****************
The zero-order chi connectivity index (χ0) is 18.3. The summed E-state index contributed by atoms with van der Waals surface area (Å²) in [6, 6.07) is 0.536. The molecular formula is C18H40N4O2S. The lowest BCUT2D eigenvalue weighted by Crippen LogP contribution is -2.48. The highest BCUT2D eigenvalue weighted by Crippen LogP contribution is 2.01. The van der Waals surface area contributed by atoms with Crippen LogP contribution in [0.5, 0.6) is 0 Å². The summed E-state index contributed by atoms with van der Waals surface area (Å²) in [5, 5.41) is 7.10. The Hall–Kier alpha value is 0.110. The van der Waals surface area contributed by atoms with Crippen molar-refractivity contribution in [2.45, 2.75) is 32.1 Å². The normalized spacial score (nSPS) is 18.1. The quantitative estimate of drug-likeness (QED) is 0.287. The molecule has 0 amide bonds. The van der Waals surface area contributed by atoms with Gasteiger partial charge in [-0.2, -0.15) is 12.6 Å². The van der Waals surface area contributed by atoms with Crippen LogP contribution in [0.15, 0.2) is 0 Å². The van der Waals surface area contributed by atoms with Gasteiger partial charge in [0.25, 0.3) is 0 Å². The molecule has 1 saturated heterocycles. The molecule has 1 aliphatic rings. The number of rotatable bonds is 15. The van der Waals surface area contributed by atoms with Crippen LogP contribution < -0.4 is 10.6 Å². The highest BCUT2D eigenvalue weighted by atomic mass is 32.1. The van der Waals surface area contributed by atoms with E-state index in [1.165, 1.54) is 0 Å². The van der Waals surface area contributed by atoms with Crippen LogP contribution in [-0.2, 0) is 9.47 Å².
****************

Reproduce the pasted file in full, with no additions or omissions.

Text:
The zero-order chi connectivity index (χ0) is 18.3. The summed E-state index contributed by atoms with van der Waals surface area (Å²) in [6, 6.07) is 0.536. The molecular formula is C18H40N4O2S. The lowest BCUT2D eigenvalue weighted by Crippen LogP contribution is -2.48. The highest BCUT2D eigenvalue weighted by Crippen LogP contribution is 2.01. The van der Waals surface area contributed by atoms with Crippen LogP contribution in [0.5, 0.6) is 0 Å². The summed E-state index contributed by atoms with van der Waals surface area (Å²) in [5, 5.41) is 7.10. The Hall–Kier alpha value is 0.110. The van der Waals surface area contributed by atoms with Crippen molar-refractivity contribution in [2.45, 2.75) is 32.1 Å². The normalized spacial score (nSPS) is 18.1. The quantitative estimate of drug-likeness (QED) is 0.287. The molecule has 0 amide bonds. The van der Waals surface area contributed by atoms with Gasteiger partial charge in [-0.2, -0.15) is 12.6 Å². The van der Waals surface area contributed by atoms with Crippen LogP contribution in [0.15, 0.2) is 0 Å². The van der Waals surface area contributed by atoms with Gasteiger partial charge in [0.25, 0.3) is 0 Å². The molecule has 1 saturated heterocycles. The molecule has 1 aliphatic rings. The number of rotatable bonds is 15. The van der Waals surface area contributed by atoms with Crippen LogP contribution < -0.4 is 10.6 Å². The highest BCUT2D eigenvalue weighted by atomic mass is 32.1. The van der Waals surface area contributed by atoms with E-state index in [1.165, 1.54) is 0 Å². The van der Waals surface area contributed by atoms with Crippen LogP contribution in [-0.2, 0) is 9.47 Å².